This page is intended to familiarize you with some of the basic tools to have handy when doing electronics and electrical upgrades to your vehicle. While you don't need all of these or can make do with an alternative, these tools definitely make things go a little smoother. Most of these pics are of my own tools & a few are 'catalog' pictures when the item isn't something I normally use. (Most likely, you won't "need" it either...)
With soldering irons - keep in mind that bigger isn't always better! Too much heat can cook neighboring components on circuit boards, or fry insulation. Keep the heat hot & focused and you'll be fine. I highly recommend practicing on some junk electronics prior to tackling something expensive! Snag a broken radio and just practice soldering without cooking parts.
And once ya fill up that tool-kit with equipment... Learn How To Solder! (Off-site link.)
| 25 watt pen style soldering iron. Great
for most applications but you'll find it hard to get a good soldering joint
outside on windy days.:
|| Butane soldering iron. FANTASTIC for most
soldering jobs! Focused heat melts solder quickly without overheating nearby
components. Perfect for circuits boards. Variable heat.:
Hi-wattage soldering iron. Good for general purpose automotive soldering with 12 - 16 guage wire. Has a 'hi/lo' output that lets you vary the heat but beware using on circuit boards! This gun puts out a lot of excess heat that can cook the traces right off of a circuit board! Use a butane iron for circuit boards!:
Propane torch with solderin tip. Good for HEAVY gage wire such as 04, 02, 00 etc. (... and roasting marshmallows.)
.032 diameter - 60/40 Rosin core electronics solder. General usage for most electronics projects.
95/5 Rosin core solder. Fancy-schmancy rosin core solder with antimony... Also lead free in case you were thinking of eating some. Made in Ohio, as if that matters.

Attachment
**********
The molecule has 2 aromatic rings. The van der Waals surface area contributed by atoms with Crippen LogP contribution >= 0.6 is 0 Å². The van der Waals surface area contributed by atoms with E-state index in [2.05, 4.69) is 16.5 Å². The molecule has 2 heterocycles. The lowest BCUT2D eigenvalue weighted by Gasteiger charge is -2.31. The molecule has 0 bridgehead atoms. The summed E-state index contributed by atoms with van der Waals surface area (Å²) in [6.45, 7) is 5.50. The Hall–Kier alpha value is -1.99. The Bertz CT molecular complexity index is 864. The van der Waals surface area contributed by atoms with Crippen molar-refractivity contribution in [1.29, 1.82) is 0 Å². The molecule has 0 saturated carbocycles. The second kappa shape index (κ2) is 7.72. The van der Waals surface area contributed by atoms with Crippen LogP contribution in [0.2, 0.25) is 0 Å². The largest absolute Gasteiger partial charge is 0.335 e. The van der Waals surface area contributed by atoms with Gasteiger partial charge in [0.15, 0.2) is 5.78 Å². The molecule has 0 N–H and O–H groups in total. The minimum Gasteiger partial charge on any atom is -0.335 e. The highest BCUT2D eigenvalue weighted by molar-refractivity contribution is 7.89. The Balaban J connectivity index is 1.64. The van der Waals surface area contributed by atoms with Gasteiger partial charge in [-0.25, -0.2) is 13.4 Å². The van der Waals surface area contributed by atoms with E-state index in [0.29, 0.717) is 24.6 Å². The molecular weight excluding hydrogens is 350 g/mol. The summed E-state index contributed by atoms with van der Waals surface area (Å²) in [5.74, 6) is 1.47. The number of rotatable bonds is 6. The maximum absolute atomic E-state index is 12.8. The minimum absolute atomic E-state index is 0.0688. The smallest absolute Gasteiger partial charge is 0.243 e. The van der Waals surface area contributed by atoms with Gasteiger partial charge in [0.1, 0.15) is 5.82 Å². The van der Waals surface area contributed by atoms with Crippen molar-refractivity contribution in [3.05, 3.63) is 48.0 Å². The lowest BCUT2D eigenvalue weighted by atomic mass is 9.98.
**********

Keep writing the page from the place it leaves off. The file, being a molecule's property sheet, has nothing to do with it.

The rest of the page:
Heavy guage elecronics solder. Takes more heat to melt but is intended for heavier guage wires. Match the solder to the wire... or just make sure you feed the correct amount of solder.
BAD! Avoid acid core solder for ALL electronics use... unless yer out of the other. Acid can damage components so use it at YOUR OWN RISK. (Think 'long term corrosion' with some components.):
| Butane for the butane soldering iron. Got
this at the drug store across the street from the Radio Shack. Maybe $2 a can.
|| Desolder tool. Mostly used when removing
components from a circuit board. Uses vacuum to suck up holten solder. Not to
be used as a substitute for a girlfriend.:
| Helping hands. Two aligator clips on
adjustable arms used to hold components / wires for easier soldering.
|| Digital volt meter. Replacement leads and
lead clips from Radio Shack. (The new leads cost more than the meter did from
|Analog test meter. Great for testing voltage fluctuations that a digital meter would 'average out'. The needle gives a visual indication of intermittant or 'pulsing' conditions that a dvm would otherwise not show. (A good example of how an analog meter comes in handy would be for testing distributor 'stator' / sync-pulse generator function.)||12volt test light. I added an extra long
wire and new alligator clip. Use clip to ground light and then use probe end to
look for 'hot' circuits. When you find a 'hot' circuit, the probe lights
| Deluxe wire strippers... ok, a cheap one
from Harbour Freight but it's nice and shiny. It also strips fine guage wire
more readily than the 'pliar' type wire strippers.
|| Wire stripper / terminal crimp tools.
Blue handle one is a heavy duty electrician's version that will crimp most any
terminal you'll use for automotive use. Yellow handle crimper / stripper is
generic to most wire terminal 'kits' you'll find in automotive stores. Yellow
ones are generally more than adequate.
| Wire terminal assortment plus some extra
packs of terminals. Home Depot has better prices on the replacement 'packs'
than the local auto parts stores. You get a much better deal on them getting
the bulk packs but expect to pay around $5 or so for each pack.
Electrical Tape & Heat Shrink insulation.
Wire gages & types.
Zip ties. Baling wire for the 21st century.
If you have pics of your own repairs or can suggest other methods - please contribute your ideas (and pictures) to this article!
May 27th, 2007